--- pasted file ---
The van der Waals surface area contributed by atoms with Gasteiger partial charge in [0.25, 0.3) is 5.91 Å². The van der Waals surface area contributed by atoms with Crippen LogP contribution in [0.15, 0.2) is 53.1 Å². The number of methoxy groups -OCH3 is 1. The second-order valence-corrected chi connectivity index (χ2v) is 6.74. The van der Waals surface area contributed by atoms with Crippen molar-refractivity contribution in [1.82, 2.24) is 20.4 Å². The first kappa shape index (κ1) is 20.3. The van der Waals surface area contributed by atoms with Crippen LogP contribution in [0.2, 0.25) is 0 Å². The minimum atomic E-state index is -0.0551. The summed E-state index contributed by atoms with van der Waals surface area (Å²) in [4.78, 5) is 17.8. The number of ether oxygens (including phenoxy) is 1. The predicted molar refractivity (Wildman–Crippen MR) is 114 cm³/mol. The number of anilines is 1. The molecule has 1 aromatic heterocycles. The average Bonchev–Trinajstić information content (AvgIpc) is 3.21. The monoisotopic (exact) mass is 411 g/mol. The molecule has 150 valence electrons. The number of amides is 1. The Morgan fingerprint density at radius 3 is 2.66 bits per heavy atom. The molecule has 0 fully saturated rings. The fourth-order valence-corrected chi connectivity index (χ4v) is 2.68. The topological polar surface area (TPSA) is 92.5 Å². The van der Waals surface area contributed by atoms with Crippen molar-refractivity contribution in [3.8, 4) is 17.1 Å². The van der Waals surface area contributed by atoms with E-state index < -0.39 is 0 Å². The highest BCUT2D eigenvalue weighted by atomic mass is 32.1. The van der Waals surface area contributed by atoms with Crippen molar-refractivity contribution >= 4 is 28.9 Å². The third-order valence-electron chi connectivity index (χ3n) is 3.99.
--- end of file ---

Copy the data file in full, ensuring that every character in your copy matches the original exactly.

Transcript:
The van der Waals surface area contributed by atoms with Gasteiger partial charge in [0.25, 0.3) is 5.91 Å². The van der Waals surface area contributed by atoms with Crippen LogP contribution in [0.15, 0.2) is 53.1 Å². The number of methoxy groups -OCH3 is 1. The second-order valence-corrected chi connectivity index (χ2v) is 6.74. The van der Waals surface area contributed by atoms with Crippen molar-refractivity contribution in [1.82, 2.24) is 20.4 Å². The first kappa shape index (κ1) is 20.3. The van der Waals surface area contributed by atoms with Crippen LogP contribution in [0.2, 0.25) is 0 Å². The minimum atomic E-state index is -0.0551. The summed E-state index contributed by atoms with van der Waals surface area (Å²) in [4.78, 5) is 17.8. The number of ether oxygens (including phenoxy) is 1. The predicted molar refractivity (Wildman–Crippen MR) is 114 cm³/mol. The number of anilines is 1. The molecule has 1 aromatic heterocycles. The average Bonchev–Trinajstić information content (AvgIpc) is 3.21. The monoisotopic (exact) mass is 411 g/mol. The molecule has 150 valence electrons. The number of amides is 1. The Morgan fingerprint density at radius 3 is 2.66 bits per heavy atom. The molecule has 0 fully saturated rings. The fourth-order valence-corrected chi connectivity index (χ4v) is 2.68. The topological polar surface area (TPSA) is 92.5 Å². The van der Waals surface area contributed by atoms with Crippen molar-refractivity contribution in [3.8, 4) is 17.1 Å². The van der Waals surface area contributed by atoms with E-state index < -0.39 is 0 Å². The highest BCUT2D eigenvalue weighted by atomic mass is 32.1. The van der Waals surface area contributed by atoms with Crippen molar-refractivity contribution >= 4 is 28.9 Å². The third-order valence-electron chi connectivity index (χ3n) is 3.99.